Saturday, July 11, 2015

Is the Postal Service Primed for Amazon Prime Day?

Next Wednesday is Amazon Prime Day, a huge promotion that one postal expert predicts will overwhelm the U.S. Postal Service.

Amazon is celebrating its 20th anniversary on July 15 with a one-day online shopping event that will offer “more deals than Black Friday” to members of Amazon Prime, including those who sign up for a free 30-day trial membership.

“It will be interesting to see how USPS handles what is sure to be a major onslaught of Amazon package deliveries, with Amazon Prime two day shipping after the one day sale,” writes Lisa Bowes of Intelisent, a company that advises direct mailers. “Will Prime Day impact delivery for other classes of mail? My guess is – probably so…”

A look at the numbers indicates she is correct – that the Postal Service will struggle to handle the surge of Amazon packages without hurting delivery of other types of mail, even with massive overtime.

In a filing this week with the Postal Regulatory Commission, Amazon said it had 15 sortation centers at the end of 2014, with more on the way, that each prepare “tens of thousands” of packages per day to be handed off to the USPS for final delivery. That indicates that USPS delivers several hundred thousand “Parcel Select” packages to Amazon customers on a typical day. 

The e-commerce giant uses a variety of package-delivery services, but clearly the Postal Service is the favorite because of its ability to deliver to residential customers seven days a week at relatively low cost. Amazon has built an extensive logistics network that bypasses most of the Postal Service’s own network and delivers packages early every morning directly to the USPS’s destination delivery units (DDUs), where letter carriers pick up mail to be delivered later that day.

Membership: 30 million-plus and growing
An RBC Capital analyst estimated 10 months ago that Amazon had 30 to 40 million Prime members in the U.S. The numbers have probably been growing since then, and Prime Day seems likely to boost the membership roster.

Suppose that about 20% of existing U.S. Prime members take advantage of Prime Day and are joined by another 5 million who get a trial membership to take advantage of the deals. And suppose each Prime Day participant orders an average of two items, with half of them destined for “last-mile delivery” by the Postal Service.

That would mean letter carriers would handle 12 million packages, roughly 20 times their normal Amazon volume and more than double their normal daily volume for all Parcel Select packages. (That 12 million number is what we statistical experts call a SWAG, a Sophisticated Wild-Ass Guess. The actual numbers may be much higher or much lower, but with some reasonable – to me – assumptions, you can get a ballpark ideal of how Prime Day might affect postal operations.)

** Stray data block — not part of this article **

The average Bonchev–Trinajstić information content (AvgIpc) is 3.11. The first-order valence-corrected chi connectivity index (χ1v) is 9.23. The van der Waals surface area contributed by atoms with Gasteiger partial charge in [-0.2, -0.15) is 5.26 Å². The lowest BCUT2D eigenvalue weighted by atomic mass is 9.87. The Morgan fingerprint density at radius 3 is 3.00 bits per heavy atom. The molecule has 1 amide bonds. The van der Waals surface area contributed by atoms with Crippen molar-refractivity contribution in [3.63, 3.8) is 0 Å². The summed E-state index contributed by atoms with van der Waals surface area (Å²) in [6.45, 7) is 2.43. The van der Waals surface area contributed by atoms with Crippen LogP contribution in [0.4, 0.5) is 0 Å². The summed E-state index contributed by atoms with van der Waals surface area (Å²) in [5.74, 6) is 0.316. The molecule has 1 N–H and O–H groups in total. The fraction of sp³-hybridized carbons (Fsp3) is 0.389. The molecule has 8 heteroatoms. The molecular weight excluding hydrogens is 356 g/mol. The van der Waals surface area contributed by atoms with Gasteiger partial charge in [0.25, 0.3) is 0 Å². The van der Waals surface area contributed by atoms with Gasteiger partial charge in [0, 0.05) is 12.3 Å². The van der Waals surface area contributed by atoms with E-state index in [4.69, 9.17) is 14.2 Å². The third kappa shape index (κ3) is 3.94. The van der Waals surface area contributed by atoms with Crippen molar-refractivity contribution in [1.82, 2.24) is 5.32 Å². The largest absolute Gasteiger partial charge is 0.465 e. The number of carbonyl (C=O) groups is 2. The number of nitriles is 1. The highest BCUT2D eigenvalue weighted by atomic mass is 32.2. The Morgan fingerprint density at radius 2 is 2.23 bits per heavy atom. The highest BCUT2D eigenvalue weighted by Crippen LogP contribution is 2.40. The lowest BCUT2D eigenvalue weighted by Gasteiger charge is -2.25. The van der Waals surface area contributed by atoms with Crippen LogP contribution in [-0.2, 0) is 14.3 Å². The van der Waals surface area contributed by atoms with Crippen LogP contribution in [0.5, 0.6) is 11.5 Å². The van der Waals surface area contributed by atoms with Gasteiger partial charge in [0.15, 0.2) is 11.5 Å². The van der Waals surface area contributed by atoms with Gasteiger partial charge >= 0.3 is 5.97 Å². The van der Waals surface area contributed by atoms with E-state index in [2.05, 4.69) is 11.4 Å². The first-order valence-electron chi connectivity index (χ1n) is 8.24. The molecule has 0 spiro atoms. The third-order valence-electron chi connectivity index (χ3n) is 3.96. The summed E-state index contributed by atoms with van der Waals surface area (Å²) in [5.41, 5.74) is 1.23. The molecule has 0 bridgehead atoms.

Amazon will have its own logistical challenges but also has opportunities to ease the pain. If the items likely to be hot sellers are spread throughout its network of distribution centers, it can probably hand off many of them to the Postal Service on Thursday, the day after Prime Day, rather than hitting the agency with one big wave on Friday the 17th.

It can also pull other levers, such as making exceptions to the two-day guarantee for certain items, especially those ordered late on Prime Day. And it can highlight deals on digital downloads (e.g. movies, music, e-books) instead of those requiring physical delivery.

The Postal Service has limited ability to handle a huge one-day surge, especially at what is usually a slow time of year when many career employees are on vacation and there are fewer temporary and part-time workers than during the Christmas rush.

Amazon Prime Day and its aftermath may be a challenging test of the Postal Service’s efforts to play in the e-commerce big leagues while still providing traditional mail delivery.

Related articles:


Anonymous said...

Let's all just be glad they didn't schedule this "day" in late November... Delivery times are long enough during the Holidays! :)

Mel Carriere said...

At least I have Friday off. Should be interesting.

Unknown said...

I'm not sure if this will effect USPS as much as UPS. Every Prime package I have ever received has been UPS Next Day or 2nd Day Air. The attraction with Prime is the free expedited shipping.

Anonymous said...